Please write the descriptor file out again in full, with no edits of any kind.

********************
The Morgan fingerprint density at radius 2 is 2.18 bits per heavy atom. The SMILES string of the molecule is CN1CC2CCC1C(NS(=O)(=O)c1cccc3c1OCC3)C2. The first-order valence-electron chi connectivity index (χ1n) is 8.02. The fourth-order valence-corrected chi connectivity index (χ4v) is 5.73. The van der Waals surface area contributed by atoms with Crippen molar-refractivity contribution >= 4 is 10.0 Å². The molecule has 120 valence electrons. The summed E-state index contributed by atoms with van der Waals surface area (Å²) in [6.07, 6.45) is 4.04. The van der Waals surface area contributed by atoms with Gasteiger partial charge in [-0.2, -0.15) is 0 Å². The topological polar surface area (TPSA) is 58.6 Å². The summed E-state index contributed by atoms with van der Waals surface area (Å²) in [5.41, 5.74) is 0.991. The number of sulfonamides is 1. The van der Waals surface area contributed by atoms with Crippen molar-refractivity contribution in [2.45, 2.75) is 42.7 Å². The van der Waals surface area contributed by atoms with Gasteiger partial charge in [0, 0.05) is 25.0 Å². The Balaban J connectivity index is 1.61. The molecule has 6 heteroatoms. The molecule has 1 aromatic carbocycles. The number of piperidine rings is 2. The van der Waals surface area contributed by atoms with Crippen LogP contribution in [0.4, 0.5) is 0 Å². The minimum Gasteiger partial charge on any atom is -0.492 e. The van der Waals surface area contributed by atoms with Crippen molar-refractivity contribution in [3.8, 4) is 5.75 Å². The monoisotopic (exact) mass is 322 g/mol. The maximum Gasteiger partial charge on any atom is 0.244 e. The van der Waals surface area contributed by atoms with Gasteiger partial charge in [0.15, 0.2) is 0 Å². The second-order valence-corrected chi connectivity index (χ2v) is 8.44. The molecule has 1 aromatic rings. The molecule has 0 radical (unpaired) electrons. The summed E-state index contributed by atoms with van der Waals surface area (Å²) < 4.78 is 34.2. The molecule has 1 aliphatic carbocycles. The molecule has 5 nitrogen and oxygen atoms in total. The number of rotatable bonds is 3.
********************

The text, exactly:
The Morgan fingerprint density at radius 2 is 2.18 bits per heavy atom. The SMILES string of the molecule is CN1CC2CCC1C(NS(=O)(=O)c1cccc3c1OCC3)C2. The first-order valence-electron chi connectivity index (χ1n) is 8.02. The fourth-order valence-corrected chi connectivity index (χ4v) is 5.73. The van der Waals surface area contributed by atoms with Crippen molar-refractivity contribution >= 4 is 10.0 Å². The molecule has 120 valence electrons. The summed E-state index contributed by atoms with van der Waals surface area (Å²) in [6.07, 6.45) is 4.04. The van der Waals surface area contributed by atoms with Gasteiger partial charge in [-0.2, -0.15) is 0 Å². The topological polar surface area (TPSA) is 58.6 Å². The summed E-state index contributed by atoms with van der Waals surface area (Å²) in [5.41, 5.74) is 0.991. The number of sulfonamides is 1. The van der Waals surface area contributed by atoms with Crippen molar-refractivity contribution in [2.45, 2.75) is 42.7 Å². The van der Waals surface area contributed by atoms with Gasteiger partial charge in [0, 0.05) is 25.0 Å². The Balaban J connectivity index is 1.61. The molecule has 6 heteroatoms. The molecule has 1 aromatic carbocycles. The number of piperidine rings is 2. The van der Waals surface area contributed by atoms with Crippen LogP contribution in [0.4, 0.5) is 0 Å². The minimum Gasteiger partial charge on any atom is -0.492 e. The van der Waals surface area contributed by atoms with Crippen molar-refractivity contribution in [3.8, 4) is 5.75 Å². The monoisotopic (exact) mass is 322 g/mol. The maximum Gasteiger partial charge on any atom is 0.244 e. The van der Waals surface area contributed by atoms with Gasteiger partial charge in [0.15, 0.2) is 0 Å². The second-order valence-corrected chi connectivity index (χ2v) is 8.44. The molecule has 1 aromatic rings. The molecule has 0 radical (unpaired) electrons. The summed E-state index contributed by atoms with van der Waals surface area (Å²) < 4.78 is 34.2. The molecule has 1 aliphatic carbocycles. The molecule has 5 nitrogen and oxygen atoms in total. The number of rotatable bonds is 3.